From: SealAlertSA sasealion@wam.co.za
Date: Fri, 11 Nov 2005 12:29:26 +0200

Subject: What overfishing really means in South Africa?

Dear All Seal Supporters,

For sometime I have been wanting to write about this. To simplify matters. Along the coastline of South Africa and Namibia, was once one of the most productive fisheries in the world. From a commercial company fishing sense, there is commercial profitable fish, on the surface, this is surface shoaling fish, pilchards, sardines, anchovy for example.
This by far used to make up the bulk of fisheries in this region. Up to 7 out of 10 boats were involved in this fishery. As madness would have it, driven by pure greed, to benefit a very few, this "building block of the oceans" food chain, was turned into dried and processed "fishmeal" to feed domestic animals in pet food and for cheap livestock farming feed, at severe cost to the millions of indigenous marine species, millions of years in the making that rely upon this natural bounty.
Seals, seabirds, whales, sharks, fish have all suffered in their millions and paid the price with their starving lives. As an example, Namibia, then controlled by South Africa, was removing 1.5 million tons in 1962, in 2002 the quota for this fishery was zero.
The state of this fish stock has collapsed since 1990, it took just 30 years to become overfished. Government blamed everybody, first the seals, then the seabirds, then the whales, then the fish themselves, then the weather, then the sun, then the past managers of fisheries, then foreign companies, but never ever themselves.

According to MCM marine scientists, marine creatures must adapt or die, as man as a natural predator, has now come into this natural marine equation. This is their management logic.

The other fishery that has developed recently is bottom fishing, trawling and long lining for deep water fish.
Since 1990, with South Africa and Namibia, now being two independently run country's. It appears that a pattern has developed, whereby SA fished the more profitable bottom fish and Namibia concentrated on the surface fish, taking alternative turns to wipe-out the stock, until almost in this same year, the surface fish stock collapsed as well.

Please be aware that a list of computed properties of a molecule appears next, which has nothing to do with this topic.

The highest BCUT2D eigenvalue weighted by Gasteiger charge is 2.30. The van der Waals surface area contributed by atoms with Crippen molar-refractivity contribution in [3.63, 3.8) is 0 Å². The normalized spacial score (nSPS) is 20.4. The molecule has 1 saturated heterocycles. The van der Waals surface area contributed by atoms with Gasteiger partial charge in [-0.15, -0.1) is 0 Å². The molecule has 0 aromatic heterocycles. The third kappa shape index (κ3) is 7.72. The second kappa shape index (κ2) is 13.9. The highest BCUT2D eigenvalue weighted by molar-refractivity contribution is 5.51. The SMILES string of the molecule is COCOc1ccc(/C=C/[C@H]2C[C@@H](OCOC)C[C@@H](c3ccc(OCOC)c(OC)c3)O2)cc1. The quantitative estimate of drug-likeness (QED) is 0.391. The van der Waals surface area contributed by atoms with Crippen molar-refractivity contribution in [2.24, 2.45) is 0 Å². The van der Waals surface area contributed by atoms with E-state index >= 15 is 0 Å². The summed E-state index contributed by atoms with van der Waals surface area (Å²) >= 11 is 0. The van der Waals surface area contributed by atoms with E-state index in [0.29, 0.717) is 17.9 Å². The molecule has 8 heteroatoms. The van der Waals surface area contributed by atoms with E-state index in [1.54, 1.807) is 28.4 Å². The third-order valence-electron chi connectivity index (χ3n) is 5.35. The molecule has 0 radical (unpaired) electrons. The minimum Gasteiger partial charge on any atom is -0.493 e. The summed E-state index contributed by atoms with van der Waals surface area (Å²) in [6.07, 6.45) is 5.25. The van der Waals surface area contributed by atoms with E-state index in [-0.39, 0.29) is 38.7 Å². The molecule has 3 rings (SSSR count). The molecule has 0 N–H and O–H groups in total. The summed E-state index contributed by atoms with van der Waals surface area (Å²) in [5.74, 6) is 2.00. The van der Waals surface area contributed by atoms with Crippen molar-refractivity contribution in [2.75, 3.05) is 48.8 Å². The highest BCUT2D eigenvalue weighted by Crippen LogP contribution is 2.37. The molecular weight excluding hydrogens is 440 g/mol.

(Way to go SA, give Namibia independence but first wipe out the fish stocks). Namibia is now bottom fishing, for a species known as hake or white fish. South Africa is concentrating on the surface fish once again, and I believe, 97% of all fisheries is dedicated to this fishery.

This surface fishery, is made up of sardines and anchovy, which is used in the "fish meal", and the scarce pilchards used for tinned food and for "fishing bait" for long line fishing. In the 1960's pilchards were also used for "fishmeal" until its collapse.

The South African government will in the start of 2006, award for the very first time, 15-year long term fishing rights, estimated if you can believe it at over R70 billion. Over R32 million was spent by these companies just to apply for these rights.

One of the most common predator fish around our coast was known as snoek, it is a midwater fish, it was traditionally fished by thousands of traditional fishermen, with no quota. For the past 2 years, an annual Snoek Derby run out of Hout Bay, has either had to be postponed, delayed or cancelled, the reason - no snoek for the competition.

A few of the Seals I rescued, reject the standard fish pilchards used in rehab and desire the snoek for reasons unknown to heal.
Many fish shops throughout the Cape, earn their living selling to the poorer communities with this snoek.
This year, it has all but virtually dried up. Mona Lisa, was one such seal that needed snoek to heal, rejecting the pilchards and any other fish offered, her life hung on this once bountiful fish stock, one of the oldest fish suppliers, Mariners Wharf, run by a person, who owns almost half of Hout Bay, cannot supply Cape Snoek.
Instead I have been forced to buy snoek, in a lower grade, coming all the way from New Zealand and imported at high cost.

Today, I ordered my customary 10 boxes of 5 kg "bait" or pilchards for my daily seal rescue needs from another large fishing company.